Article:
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Mol Autism. 2016 Jan 14;7:2. doi: 10.1186/s13229-015-0062-8. eCollection 2016.

A randomized, placebo-controlled trial of D-cycloserine for the enhancement of social skills training in autism spectrum disorders.

Author information

1
Christian Sarkine Autism Treatment Center, Riley Hospital for Children at Indiana University Health, Indiana University School of Medicine Department of Psychiatry, Indianapolis, IN USA.
2
Cincinnati Children's Hospital Medical Center, University of Cincinnati College of Medicine, 3333 Burnet Avenue MLC 4002, Cincinnati, OH 45229 USA.
3
David J. Posey, M.D., LLC, Indianapolis, IN USA.
4
Department of Biostatistics, Indiana University School of Medicine, Indianapolis, IN USA.
5
Indiana University School of Education, Bloomington, IN USA.
6
Lurie Center for Autism, Departments of Psychiatry and Pediatrics, Massachusetts General Hospital and MassGeneral Hospital for Children, Harvard Medical School, Boston, MA USA.

Abstract

BACKGROUND:

Researchers have demonstrated that d-cycloserine (DCS) can enhance the effects of behavioral interventions in adults with anxiety and enhances prosocial behavior in animal models of autism spectrum disorders (ASD). This study extended upon this background by combining DCS with behavioral social skills therapy in youth with ASD to assess its impact on the core social deficits of ASD. We hypothesized that DCS used in combination with social skills training would enhance the acquisition of social skills in children with ASD.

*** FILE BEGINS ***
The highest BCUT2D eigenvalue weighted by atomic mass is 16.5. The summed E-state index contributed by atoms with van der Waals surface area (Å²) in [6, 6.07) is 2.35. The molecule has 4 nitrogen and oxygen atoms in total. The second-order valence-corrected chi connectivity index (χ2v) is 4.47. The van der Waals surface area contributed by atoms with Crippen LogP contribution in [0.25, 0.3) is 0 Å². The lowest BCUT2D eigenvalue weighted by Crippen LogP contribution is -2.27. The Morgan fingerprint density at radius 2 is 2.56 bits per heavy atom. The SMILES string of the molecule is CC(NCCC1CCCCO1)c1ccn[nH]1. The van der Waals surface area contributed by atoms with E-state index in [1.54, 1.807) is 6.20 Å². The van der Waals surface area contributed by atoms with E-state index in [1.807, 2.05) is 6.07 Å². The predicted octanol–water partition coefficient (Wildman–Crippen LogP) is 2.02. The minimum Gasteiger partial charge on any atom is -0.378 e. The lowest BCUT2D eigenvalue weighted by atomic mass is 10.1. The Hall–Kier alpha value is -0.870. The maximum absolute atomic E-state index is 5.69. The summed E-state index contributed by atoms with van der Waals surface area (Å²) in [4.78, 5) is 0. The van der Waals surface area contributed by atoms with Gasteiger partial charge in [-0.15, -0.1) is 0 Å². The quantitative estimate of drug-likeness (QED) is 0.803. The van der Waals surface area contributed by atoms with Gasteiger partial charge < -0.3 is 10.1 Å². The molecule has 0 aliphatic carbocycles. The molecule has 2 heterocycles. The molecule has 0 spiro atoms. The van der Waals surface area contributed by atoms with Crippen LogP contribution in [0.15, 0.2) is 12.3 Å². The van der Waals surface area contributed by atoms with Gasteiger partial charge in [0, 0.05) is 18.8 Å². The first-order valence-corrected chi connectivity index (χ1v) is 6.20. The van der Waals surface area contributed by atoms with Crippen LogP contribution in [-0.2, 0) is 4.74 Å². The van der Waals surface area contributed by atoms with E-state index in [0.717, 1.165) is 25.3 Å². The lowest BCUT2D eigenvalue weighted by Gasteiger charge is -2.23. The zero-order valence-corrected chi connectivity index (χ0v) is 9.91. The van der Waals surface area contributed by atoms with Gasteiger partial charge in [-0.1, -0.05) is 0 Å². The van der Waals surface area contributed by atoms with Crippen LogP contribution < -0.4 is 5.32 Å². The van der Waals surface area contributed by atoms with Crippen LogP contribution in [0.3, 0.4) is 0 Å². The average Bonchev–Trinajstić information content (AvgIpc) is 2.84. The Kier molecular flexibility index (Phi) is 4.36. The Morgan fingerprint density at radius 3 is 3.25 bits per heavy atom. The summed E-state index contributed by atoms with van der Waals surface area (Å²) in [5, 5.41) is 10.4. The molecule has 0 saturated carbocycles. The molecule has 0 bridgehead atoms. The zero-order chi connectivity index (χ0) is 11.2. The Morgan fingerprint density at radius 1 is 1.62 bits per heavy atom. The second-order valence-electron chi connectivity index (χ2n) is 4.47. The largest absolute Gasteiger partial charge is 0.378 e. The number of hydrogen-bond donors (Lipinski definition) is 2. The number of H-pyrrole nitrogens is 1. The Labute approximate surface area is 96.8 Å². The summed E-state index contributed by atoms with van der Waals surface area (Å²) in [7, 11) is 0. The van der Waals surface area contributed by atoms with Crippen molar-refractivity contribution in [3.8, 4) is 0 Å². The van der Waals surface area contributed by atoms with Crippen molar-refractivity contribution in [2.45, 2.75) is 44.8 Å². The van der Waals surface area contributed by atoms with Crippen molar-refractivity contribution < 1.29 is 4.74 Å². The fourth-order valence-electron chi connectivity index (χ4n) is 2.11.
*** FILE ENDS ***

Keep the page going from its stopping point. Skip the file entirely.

METHODS:

A 10-week, double-blind, placebo-controlled trial of DCS (50 mg) given 30 min prior to weekly group social skills training was conducted at two sites. Children with ASD were randomized to receive 10 weeks (10 doses) of DCS or placebo in a 1:1 ratio.

RESULTS:

No statistically significant difference attributable to drug treatment was observed in the change scores for the primary outcome measure, the Social Responsiveness Scale (SRS), total score (p = 0.45), or on secondary outcome measures.

CONCLUSIONS:

The results of this trial demonstrated no drug-related short-term improvement on the primary outcome measure, or any of the secondary outcome measures. However, an overall significant improvement in SRS total raw score was observed from baseline to end of treatment for the entire group of children with ASD. This suggests a need to further study the efficacy of the social skills training protocol. Limitations to the current study and areas for future research are discussed.

TRIAL REGISTRATION:

ClinicalTrials.govNCT01086475.

KEYWORDS:

Autism spectrum disorders; Social deficits; Social skills training; d-cycloserine

PMID:
26770664
PMCID:
PMC4712595
DOI:
10.1186/s13229-015-0062-8
[Indexed for MEDLINE]
Free PMC Article

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